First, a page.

The Science of Running


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As a track runner, foot & leg strength is key. You need to have strong legs in order to perform at your best. Coaches runners countless exercises to strengthening your legs and feet. They ask us to run countless miles to build endurance and make us stronger. We do a variety of drills, from high knees and lunges to skips and box jumps. Our legs and feet are our most important assets, and we must take care of them and train them to best of our ability.

However, one method of training sort of puzzled me. One day in circuit training, my coach asked us to take off our shoes and socks. We were all sort of skeptical about it, but we complied. Then he told us the entire workout would be done barefoot. Personally I was a bit scared. We were in the sweltering heat, and I thought he was going to burn our feet on the track. Thankfully, we ended up completely our workout o the turf field inside the track. Afterwards, our coach told us that many coaches are now getting runners to workout barefoot. It is believed that barefoot training will strengthen the muscles in the feet and legs. In addition, It will change the amount of force that the foot strikes the ground. Now my question is this: Does barefoot training actually strengthen the feet and legs more than shoes, or does it make one more susceptible to injury?

According to an article by the NY Times, it that barefoot training does a bit of both. The NY Times spoke to Dr. Stuart Warren of Indiana University, Dr. Daniel Lieberman of Harvard University, and a few other organizations about this issue. Lieberman, who is a barefoot runner himself, says, "There are many people who are convinced that barefoot runners never get injured." However, according to the NY Time's research, some runners who got rid of their shoes for a more natural feel acquired new injuries that were induced by barefoot running. So does this mean that barefoot running will only cause injury? Not true. 

It all depends on the positioning of the foot. The Journal of Foot and Ankle Research made an interesting discovery. It found that putting young children in shoes changes their gait, which changes how the foot strikes the ground. Placing toddlers in shoes causes them to increase stride length and land on their heels. Dr. Lieberman made a similar discovery. In a study later published in Nature, children from inner city Kenyan schools ran differently than children who were mostly barefoot. Children who ran barefoot landed lighter and closer to the front of their feet, whereas those with shoes landed closer to the heel and heavier. Although the evidence suggest that barefoot running is better, there are a few problems. The main issue is that the body doesn't changed running style based on footwear. Because of this, many new barefoot runners still run with their heel striking the ground, causing injuries such as stress fractures.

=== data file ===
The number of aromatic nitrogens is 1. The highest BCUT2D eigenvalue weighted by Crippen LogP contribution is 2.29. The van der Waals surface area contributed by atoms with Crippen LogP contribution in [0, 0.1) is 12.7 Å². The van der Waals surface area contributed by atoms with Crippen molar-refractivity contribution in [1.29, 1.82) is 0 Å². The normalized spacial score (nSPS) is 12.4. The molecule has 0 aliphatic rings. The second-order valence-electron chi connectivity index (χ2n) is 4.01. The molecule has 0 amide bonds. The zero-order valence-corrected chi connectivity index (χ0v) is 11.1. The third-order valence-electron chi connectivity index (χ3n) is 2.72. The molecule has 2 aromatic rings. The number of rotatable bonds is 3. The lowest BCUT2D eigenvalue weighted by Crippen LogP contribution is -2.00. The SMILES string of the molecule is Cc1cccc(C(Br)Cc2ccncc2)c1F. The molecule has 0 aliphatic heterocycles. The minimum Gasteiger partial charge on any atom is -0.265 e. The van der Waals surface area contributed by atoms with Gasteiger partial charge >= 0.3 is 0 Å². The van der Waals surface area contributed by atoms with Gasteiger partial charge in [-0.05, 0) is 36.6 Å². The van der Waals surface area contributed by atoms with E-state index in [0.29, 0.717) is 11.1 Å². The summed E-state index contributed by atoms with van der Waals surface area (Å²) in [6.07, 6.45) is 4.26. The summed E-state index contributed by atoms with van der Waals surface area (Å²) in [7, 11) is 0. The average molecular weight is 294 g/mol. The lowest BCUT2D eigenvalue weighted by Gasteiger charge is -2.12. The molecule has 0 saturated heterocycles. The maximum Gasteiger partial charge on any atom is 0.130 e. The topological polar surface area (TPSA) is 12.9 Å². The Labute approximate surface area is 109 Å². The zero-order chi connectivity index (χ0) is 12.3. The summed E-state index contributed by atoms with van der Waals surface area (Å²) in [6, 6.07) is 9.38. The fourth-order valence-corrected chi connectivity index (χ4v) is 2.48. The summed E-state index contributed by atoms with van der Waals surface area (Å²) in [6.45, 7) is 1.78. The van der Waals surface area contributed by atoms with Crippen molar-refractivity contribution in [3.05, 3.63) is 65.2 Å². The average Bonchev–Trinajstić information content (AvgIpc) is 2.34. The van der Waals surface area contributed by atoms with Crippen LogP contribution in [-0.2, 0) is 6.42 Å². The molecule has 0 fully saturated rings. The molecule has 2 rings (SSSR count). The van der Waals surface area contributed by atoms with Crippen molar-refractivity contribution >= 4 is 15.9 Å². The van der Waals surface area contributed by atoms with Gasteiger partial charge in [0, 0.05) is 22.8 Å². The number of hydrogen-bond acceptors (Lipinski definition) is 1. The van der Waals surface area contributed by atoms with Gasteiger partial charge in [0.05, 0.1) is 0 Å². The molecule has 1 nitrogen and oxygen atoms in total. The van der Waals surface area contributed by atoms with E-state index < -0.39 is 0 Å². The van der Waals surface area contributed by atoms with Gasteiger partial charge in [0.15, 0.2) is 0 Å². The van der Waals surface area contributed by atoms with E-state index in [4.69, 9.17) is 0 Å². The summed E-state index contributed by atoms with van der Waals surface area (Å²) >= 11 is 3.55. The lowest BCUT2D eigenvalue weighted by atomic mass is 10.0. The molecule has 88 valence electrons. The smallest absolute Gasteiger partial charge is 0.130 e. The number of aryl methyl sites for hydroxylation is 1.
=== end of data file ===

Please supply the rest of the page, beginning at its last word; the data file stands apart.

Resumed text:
While there is evidence supporting both claims, as doctoral candidate Allison Gruber states, " Evidence is not concrete for or against barefoot or shod running." as for me, while running barefoot was a unique and enjoyable experience, I am going to keep my feet shod and keep my feet protected. 

Stay safe everyone. 

And remember: Its never too hot. Its never too cold. Whether you feel good or not, lace up your shoes (or not) and go run.

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2 Comments

As an XC runner in high school I always wondered about barefoot running and how it was supposedly better for you. We had one barefoot runner on the team and he actually got numerous amount of knee injuries. Although, maybe his striking point had something to do with it, as he would always say he would strike in the middle of his foot rather than the front of his foot like the Kenyans do. I wonder if that really makes that much of a difference tho?

This is something i never fully understood either. In HS I ran cross country for a few years and whenever we did our warm up and our cool down we would do it barefoot. My XC team was pretty good (team.... not me) as we made it to states and did well every year so my coach knew what he was talking about. He never advocated for running barefoot when we ran in the park, but occasionally a few people would run barefoot during our track workouts. What i found strange is that they ran barefoot due to some injury they already had, and somehow shoes were making it worse. Personally I never ran my workouts barefoot but i loved how it felt on our cool downs after a long workout with shoes on. I wonder if running barefoot was supposed to teach us better form for when we had shoes on?

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